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PL100-400 IBIS vs OIS tested

Discussion in 'Native Lenses' started by Nawty, Apr 23, 2016.

  1. Nawty

    Nawty Mu-43 Regular

    83
    May 1, 2015
    Hi all,

    I posted this over on DPR but I struggle with their archaic thread system and also have had a few answers so thought I'd post here to update and for those that don't use DPR.

    Its a rainy day here so I thought I'd do some testing on the image stabilising options of the new PL100-400 mounted to an Olympus EM1.

    It's a simple test, in a neighbours garden is an old birdbox on a pine tree that had the top cut off, I often use it for a target for testing telephoto lenses. How slow can I go?

    All shots handheld @ 400mm, shutter priority and auto-iso, I just wanted control of shutter speed.

    I started with all stabilisation switched off and at 1/800 and took 10 shots (refocussing each time) then repeat at 1/400, then 1/200, then 1/100, this will give a benchmark of how stable my hands are.

    I then switched on the IBIS (Half way Rls with IS = ON) and went from 1/200 down until images seemed blurry in the VF @ 1/50.

    I then flipped the POIS switch on the lens so I believe in effect both are working, I can't confirm this or otherwise but both lens OIS and camera IBIS where whirring. This is likely how it would be if you had just bought the lens and put it on your EM1 without changing any settings. Starting at where I left off with just IBIS I did 1/50 and 1/30, seemed cheeky to go any lower.. UPDATE - it seems the switch on the lens controls the IBIS too, so you can do the test simply by flipping the switch on the lens.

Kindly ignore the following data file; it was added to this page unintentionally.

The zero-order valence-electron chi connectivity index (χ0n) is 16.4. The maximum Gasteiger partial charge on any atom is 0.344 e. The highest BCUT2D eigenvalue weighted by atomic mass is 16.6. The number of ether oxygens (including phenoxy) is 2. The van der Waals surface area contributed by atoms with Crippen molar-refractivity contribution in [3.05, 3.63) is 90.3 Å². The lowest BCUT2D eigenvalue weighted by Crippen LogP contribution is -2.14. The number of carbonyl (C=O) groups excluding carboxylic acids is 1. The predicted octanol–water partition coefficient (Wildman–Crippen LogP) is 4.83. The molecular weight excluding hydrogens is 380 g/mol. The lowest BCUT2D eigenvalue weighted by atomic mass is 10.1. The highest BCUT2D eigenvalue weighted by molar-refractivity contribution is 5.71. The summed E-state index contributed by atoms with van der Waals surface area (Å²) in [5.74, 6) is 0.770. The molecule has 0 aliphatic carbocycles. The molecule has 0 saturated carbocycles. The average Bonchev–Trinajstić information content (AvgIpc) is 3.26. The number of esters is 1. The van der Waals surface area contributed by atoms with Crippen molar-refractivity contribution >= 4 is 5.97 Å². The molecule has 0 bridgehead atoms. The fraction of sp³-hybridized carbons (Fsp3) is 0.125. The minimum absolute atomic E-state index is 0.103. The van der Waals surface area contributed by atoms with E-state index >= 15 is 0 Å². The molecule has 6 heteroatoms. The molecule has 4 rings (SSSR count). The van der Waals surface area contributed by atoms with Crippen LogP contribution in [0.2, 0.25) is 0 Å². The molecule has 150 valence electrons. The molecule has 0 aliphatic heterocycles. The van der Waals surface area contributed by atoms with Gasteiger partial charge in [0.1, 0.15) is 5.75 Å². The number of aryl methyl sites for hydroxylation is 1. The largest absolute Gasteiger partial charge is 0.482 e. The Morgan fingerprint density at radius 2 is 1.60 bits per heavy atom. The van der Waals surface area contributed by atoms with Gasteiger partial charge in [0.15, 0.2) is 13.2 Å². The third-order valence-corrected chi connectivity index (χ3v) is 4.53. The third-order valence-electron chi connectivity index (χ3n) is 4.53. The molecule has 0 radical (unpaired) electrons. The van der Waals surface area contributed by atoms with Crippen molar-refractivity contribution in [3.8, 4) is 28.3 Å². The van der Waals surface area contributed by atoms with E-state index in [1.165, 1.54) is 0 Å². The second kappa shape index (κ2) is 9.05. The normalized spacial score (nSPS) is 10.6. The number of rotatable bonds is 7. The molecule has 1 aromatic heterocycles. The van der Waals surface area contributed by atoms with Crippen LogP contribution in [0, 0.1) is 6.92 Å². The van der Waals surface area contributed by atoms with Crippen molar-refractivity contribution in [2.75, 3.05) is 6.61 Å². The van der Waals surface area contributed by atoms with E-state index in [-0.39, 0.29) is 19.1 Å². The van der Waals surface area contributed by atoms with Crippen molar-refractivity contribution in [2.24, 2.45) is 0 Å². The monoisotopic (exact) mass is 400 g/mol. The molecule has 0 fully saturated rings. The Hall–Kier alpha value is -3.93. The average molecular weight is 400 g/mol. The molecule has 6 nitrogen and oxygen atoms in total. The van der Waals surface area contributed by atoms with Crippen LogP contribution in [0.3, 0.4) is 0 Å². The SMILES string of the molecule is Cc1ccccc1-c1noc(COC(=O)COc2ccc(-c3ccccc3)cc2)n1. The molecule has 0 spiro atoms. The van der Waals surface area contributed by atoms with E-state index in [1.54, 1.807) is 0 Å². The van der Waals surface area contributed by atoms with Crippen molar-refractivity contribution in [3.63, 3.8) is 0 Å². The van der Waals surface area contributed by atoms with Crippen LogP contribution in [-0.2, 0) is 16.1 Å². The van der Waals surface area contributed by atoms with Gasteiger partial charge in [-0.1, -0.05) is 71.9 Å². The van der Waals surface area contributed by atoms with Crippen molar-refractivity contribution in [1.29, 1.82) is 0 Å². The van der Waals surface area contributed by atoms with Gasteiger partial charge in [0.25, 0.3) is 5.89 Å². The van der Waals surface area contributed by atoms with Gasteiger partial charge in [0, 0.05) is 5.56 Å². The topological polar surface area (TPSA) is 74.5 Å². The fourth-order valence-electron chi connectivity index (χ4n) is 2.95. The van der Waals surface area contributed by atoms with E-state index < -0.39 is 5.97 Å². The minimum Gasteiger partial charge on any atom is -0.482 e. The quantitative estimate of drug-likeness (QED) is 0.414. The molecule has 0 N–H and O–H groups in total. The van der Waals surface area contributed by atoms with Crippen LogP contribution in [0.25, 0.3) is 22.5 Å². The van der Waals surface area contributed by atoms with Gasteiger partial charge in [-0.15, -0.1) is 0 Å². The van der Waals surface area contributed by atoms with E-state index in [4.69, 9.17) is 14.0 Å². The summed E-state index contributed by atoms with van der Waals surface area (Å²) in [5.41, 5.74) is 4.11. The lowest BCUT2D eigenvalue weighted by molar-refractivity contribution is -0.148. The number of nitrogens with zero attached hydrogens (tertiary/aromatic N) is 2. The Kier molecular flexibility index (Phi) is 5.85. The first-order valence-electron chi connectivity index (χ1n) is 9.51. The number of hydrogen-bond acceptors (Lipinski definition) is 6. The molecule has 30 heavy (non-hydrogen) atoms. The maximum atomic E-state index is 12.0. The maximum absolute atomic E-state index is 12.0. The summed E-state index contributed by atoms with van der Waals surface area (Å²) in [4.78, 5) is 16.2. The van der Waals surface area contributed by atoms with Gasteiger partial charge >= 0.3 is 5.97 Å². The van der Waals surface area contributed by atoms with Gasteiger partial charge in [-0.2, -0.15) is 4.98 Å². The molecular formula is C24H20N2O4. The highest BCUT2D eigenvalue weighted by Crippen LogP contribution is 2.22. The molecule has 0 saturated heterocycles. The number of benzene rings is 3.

I then switched off IBIS so just OIS working and repeated 1/50 and 1/30.

    Then I looked through each shot and rated them Sharp, Marginal and Blurry. Sharp is sharp to super-sharp (no obvious blur @ 200% but focus/ISO changes might cause varience), Marginal is where there might be a touch of blur but I would have kept the shot if it were interesting and the only choice, blurry ranges from just a bit too blurry to use to woooah! This is a bit subjective but I tried to keep judging the same, no doubt other's marginal calls would be different.

    The results can be seen in the table below with a shot of the test target (1/30, f/9, ISO200).

    From this limited testing my conclusions are:

    1) IBIS alone struggles with this long a focal length. It seems fine with the 150mm of the pro zoom though - I can get a decent keeper rate at 1/15s - but that may be the FL limits of IBIS.

    2) POIS is great and gets a very high keeper rate down to 1/30 which is more than enough for any situation where you might use an 800mm EFL lens, I should probably test slower than 1/30 but in reality I would never use it as subject motion blur would become a big factor.

    3) I am happy to use it with both IBIS and POIS on, I can't say for sure if it is better than POIS on its own but it which means less faffing around in settings which I'm all for. This is how I will leave the settings. UPDATE - as above, it seems like the switch on the lens controls the IBIS too so you have one or the other, I like this.

    Hope that's of use to some people trying to make a call about this lens on an Oly body.

    UPDATE - you can view 'Both' and POIS as replications of the same settings, which shows good consistency.
    Snip20160422_1. Both 1-30.
     
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  2. popiT

    popiT Mu-43 Top Veteran

    602
    Mar 20, 2014
    BayArea, CA
    Yang
    Hi, nice test. I didn't do any thorough test like yours but I've found (as shooting in general) from my older P100-300, OIS is better performed than IBIS @300mm. In addition, OIS on and IBIS off increases my frame rate when using CAF. Now I just use OIS on the PL100-400 and IBIS always off. If you could do another test on CAF to confirm?